I label myself an artist, and an artist to me entails that I have the responsibility of expressing what feels true to me as a human. And race is a big part of that. But so is regret, and so is mischief, and so are mistakes and grief, and so are love and peace and violence. And a lot of things transcend racial distinction. Those are things that are very important to me, and those are things that I’ve had to navigate in my own head just as a human. What is it about my black friends that’s the same as my white friends that’s the same as me? What are things that we share?  How do these things change because of race? That’s important to know. But I want to tackle the key elements of the human experience. I’ve seen a lot of Asian American artists over the years, and this is in art and just in society, the societal habit of wanting to build camaraderie around your ethnic group but ultimately alienating yourself from the whole American experience. And even just the Asian [American] experience in and of itself is so big! It’s so expansive. The political history of the Asian diaspora is so thick. So, for me, what’s most important is introducing eastern thinking, not so much forcing myself to speak about Asian American politics because I feel like it’s something that I have to do.

For PBS NewsHour in 2015, you said: “I think hip-hop is all about individuality and exposing who you are unapologetically … and all of my poetry was about trying to understand who I am.” Can you explain why poetry and hip-hop was the perfect medium for you to do all of that?

I think it’s just what naturally surfaced throughout the years. I sometimes liken it to my experience with dual languages, being bilingual, and having kind of a behind-the-scenes perspective of what words mean and how many meanings words can have; how things change depending on how you say it. So, when it comes to language and diction and accent and dialect, having parents with broken English, but growing up American, and having a native American dialect, but then sort of that triangulation between black and white culture and code-switching, and I think language and wiring is something that always was intriguing to me.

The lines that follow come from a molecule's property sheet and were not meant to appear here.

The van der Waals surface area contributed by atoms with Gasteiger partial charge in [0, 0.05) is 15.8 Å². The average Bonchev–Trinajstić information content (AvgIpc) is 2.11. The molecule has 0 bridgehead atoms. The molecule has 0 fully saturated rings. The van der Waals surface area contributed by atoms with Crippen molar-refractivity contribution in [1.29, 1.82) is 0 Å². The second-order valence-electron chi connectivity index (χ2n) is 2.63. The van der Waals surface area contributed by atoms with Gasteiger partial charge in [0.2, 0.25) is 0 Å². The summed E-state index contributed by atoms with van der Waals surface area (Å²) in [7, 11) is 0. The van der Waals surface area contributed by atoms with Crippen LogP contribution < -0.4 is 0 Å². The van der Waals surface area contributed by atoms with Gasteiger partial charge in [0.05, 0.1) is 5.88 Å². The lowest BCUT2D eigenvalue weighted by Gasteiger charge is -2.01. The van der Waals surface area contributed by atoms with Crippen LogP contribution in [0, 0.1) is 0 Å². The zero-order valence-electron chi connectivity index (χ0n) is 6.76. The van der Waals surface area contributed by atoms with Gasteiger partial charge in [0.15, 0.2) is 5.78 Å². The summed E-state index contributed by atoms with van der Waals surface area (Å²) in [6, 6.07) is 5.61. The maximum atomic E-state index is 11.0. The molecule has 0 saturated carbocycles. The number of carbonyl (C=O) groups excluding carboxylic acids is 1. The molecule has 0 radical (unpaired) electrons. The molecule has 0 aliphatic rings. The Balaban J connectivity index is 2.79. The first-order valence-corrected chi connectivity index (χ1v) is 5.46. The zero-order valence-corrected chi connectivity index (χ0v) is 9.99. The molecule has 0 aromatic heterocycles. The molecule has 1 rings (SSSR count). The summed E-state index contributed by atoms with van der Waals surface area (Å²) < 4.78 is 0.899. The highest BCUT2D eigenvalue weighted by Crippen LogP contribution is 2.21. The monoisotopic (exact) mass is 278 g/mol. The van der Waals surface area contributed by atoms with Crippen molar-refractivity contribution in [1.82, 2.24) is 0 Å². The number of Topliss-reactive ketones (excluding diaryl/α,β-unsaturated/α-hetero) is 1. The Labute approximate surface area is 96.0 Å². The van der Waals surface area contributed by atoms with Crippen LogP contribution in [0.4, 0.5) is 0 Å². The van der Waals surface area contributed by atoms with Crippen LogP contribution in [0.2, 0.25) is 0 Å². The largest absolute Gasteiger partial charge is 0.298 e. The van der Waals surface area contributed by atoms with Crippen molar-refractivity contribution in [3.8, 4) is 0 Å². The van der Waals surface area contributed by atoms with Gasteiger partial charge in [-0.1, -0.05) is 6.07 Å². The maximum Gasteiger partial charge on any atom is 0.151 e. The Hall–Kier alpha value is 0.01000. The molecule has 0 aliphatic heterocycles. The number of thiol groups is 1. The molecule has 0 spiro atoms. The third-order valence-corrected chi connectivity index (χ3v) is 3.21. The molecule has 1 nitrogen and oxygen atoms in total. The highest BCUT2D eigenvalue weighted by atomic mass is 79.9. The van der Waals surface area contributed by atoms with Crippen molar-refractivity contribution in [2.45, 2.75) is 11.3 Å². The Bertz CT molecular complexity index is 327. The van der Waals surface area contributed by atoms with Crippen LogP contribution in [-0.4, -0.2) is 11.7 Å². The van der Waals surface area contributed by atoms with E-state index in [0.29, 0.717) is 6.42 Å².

Probably naturally I just gravitated toward the emcee because he was the one, you know, I grew up in the commercialization of hip hop, and the rapper became the one on the forefront. I imagine all of that propaganda. 

But ultimately, I love journaling and I love writing. I love my own handwriting, as egotistical as that is, too. I really love graffiti, and I really love expressing myself through transcription and I think that’s just how it naturally developed. 

But it looks like you’ve been able to put your own spin on authenticity and you’re able to put out work on what authenticity means to you.

I think we get tricked into thinking that our story itself is not interesting enough for the world. And we’re tricked into thinking that we need to have this, this and this for your story to be interesting. But, I was raised to believe the ordinary person is just a phenomenon. Every living thing on this earth is such a miracle that I think everyone’s story is so amazing and intriguing and interesting and historic. And so, I think it’s sad when I see artists following an idea that they think they need to attach themselves to in order to be successful. 

In general, what are your hopes for the future and what kind of takeaways do you want people to have from your work?

My hope for the future is that our culture in America, particularly, can really take the lead in the world when it comes to finding ways to … change our culture of violence, change our culture of self-centeredness and really view ourselves in the global hierarchy of things, understand our position in the world and try our best to change the culture in all fields of work: in art, in economics, in law, in politics, in architecture, in housing, in all of it. I hope that folks can actively believe that they can influence and change the culture that we live in, and that we’re providing for our children. 

G Yamazawa just released his sophomore album, Money is Time. You can listen to it on iTunes or Spotify.



Jacqueline Wong


Jacqueline Wong is a writer who focuses on how Asian Americans are represented in our culture. Her writings examine the underlying forces that drive the collective Asian American experience, in order to figure out how to transcend our internalized expectations of what it means to be Asian American. You can read her other work here on Medium.